Gunmen seized Obodo on Saturday as he arrived in front of a church outside the city of Warri, one of the major cities in Nigeria's Niger Delta, local police spokesman Charles Muka said. The kidnappers made contact with the international football player's family in Warri shortly afterward, making their ransom demand, Muka said.
"We are on the trail of the kidnappers," Muka said Sunday.
Meanwhile, the Nigeria Football Federation issued a statement Sunday calling on kidnappers to release Obodo, who has played for the national team in the past.
"This is a sad thing. Christian Obodo served this country patriotically and without blame when he played for the senior national team, (the) Super Eagles," federation President Aminu Maigari said. "The only thing we can do is to appeal passionately to the kidnappers to let him go. He is a young patriot who should not go through this kind of experience.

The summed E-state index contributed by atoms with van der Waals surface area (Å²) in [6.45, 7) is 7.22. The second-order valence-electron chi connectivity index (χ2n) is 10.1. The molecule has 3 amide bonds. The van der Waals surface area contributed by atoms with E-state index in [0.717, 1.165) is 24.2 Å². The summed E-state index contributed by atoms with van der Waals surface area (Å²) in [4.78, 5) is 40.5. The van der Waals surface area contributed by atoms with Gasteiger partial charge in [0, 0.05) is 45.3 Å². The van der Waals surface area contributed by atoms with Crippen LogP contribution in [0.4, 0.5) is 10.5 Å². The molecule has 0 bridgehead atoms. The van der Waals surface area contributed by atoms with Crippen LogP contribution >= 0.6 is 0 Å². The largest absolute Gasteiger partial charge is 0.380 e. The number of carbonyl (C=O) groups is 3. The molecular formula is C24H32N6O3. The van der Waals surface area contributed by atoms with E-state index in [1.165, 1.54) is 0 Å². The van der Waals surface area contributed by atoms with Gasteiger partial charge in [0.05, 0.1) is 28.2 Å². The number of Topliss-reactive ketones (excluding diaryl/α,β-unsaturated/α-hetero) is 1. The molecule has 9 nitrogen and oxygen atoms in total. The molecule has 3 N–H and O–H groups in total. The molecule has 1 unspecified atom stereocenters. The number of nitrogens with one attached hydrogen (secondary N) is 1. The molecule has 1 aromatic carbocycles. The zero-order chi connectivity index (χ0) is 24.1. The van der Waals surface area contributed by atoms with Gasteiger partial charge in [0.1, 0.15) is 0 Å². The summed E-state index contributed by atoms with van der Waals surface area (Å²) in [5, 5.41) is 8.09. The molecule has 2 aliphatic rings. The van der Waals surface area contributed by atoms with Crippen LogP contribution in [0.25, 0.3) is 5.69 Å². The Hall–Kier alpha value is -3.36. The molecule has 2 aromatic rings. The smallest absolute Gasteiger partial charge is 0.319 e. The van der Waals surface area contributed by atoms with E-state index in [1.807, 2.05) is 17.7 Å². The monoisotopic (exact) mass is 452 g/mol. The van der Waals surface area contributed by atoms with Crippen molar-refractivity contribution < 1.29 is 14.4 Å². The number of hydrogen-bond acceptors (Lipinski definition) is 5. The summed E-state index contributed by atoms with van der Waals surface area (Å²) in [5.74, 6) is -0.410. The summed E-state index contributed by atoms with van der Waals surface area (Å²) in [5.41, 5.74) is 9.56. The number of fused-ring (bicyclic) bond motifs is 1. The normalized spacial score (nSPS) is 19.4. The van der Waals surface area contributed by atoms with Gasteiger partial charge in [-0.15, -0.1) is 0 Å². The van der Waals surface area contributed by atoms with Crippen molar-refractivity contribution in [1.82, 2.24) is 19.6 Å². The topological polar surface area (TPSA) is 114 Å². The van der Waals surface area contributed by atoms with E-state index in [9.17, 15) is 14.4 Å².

Lecce was relegated to a second-tier league this season, while Udinese finished third in Serie A this season.
Kidnappings remain common in the Niger Delta, a region that provides about 2.4 million barrels of oil a day for Nigeria. Gangs and militants once only targeted the foreign oil workers, but in recent years have increasingly gone after middle- and upper-class Nigerians there.
Nigerian football players and their families have been targeted in the past by kidnappers. In August, two Nigerian soldiers and others took part in the kidnapping of Chelsea midfielder John Obi Mikel's father from Jos in central Nigeria, and at one point demanded a $4 billion ransom they considered "chicken change" for the team, officials said. Authorities later traced Mikel's father to the northern city of Kano and freed him.
In 2008, gunmen abducted the younger brother of Everton defender Joseph Yobo as he left a nightclub in Port Harcourt, the delta's largest city. The brother was released unharmed about two weeks later, though it was unclear if a ransom had been paid.